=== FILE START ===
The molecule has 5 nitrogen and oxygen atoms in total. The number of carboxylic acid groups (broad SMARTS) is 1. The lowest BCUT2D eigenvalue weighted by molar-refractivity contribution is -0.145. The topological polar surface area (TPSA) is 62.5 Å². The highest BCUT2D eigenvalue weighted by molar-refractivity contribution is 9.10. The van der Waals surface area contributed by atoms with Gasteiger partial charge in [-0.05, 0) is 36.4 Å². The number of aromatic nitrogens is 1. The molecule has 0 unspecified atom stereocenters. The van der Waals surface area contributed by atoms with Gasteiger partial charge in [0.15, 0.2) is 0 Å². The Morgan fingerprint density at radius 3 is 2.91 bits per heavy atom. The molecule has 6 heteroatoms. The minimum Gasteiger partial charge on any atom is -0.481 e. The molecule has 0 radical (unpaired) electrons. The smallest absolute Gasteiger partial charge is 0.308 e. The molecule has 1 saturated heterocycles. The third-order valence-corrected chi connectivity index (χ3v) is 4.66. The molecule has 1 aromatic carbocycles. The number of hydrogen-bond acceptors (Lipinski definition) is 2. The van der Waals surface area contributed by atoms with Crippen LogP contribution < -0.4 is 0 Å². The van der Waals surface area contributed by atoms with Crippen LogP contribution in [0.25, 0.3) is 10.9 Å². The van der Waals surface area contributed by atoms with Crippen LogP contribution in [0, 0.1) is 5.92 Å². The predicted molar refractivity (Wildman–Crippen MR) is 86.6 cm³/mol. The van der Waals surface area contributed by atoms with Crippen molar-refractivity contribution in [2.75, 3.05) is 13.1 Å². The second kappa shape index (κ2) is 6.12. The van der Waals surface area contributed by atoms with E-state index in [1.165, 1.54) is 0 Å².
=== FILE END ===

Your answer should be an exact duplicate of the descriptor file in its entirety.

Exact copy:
The molecule has 5 nitrogen and oxygen atoms in total. The number of carboxylic acid groups (broad SMARTS) is 1. The lowest BCUT2D eigenvalue weighted by molar-refractivity contribution is -0.145. The topological polar surface area (TPSA) is 62.5 Å². The highest BCUT2D eigenvalue weighted by molar-refractivity contribution is 9.10. The van der Waals surface area contributed by atoms with Gasteiger partial charge in [-0.05, 0) is 36.4 Å². The number of aromatic nitrogens is 1. The molecule has 0 unspecified atom stereocenters. The van der Waals surface area contributed by atoms with Gasteiger partial charge in [0.15, 0.2) is 0 Å². The Morgan fingerprint density at radius 3 is 2.91 bits per heavy atom. The molecule has 6 heteroatoms. The minimum Gasteiger partial charge on any atom is -0.481 e. The molecule has 0 radical (unpaired) electrons. The smallest absolute Gasteiger partial charge is 0.308 e. The molecule has 1 saturated heterocycles. The third-order valence-corrected chi connectivity index (χ3v) is 4.66. The molecule has 1 aromatic carbocycles. The number of hydrogen-bond acceptors (Lipinski definition) is 2. The van der Waals surface area contributed by atoms with Crippen LogP contribution < -0.4 is 0 Å². The van der Waals surface area contributed by atoms with Crippen LogP contribution in [0.25, 0.3) is 10.9 Å². The van der Waals surface area contributed by atoms with Crippen LogP contribution in [0, 0.1) is 5.92 Å². The predicted molar refractivity (Wildman–Crippen MR) is 86.6 cm³/mol. The van der Waals surface area contributed by atoms with Crippen molar-refractivity contribution in [2.75, 3.05) is 13.1 Å². The second kappa shape index (κ2) is 6.12. The van der Waals surface area contributed by atoms with E-state index in [1.165, 1.54) is 0 Å².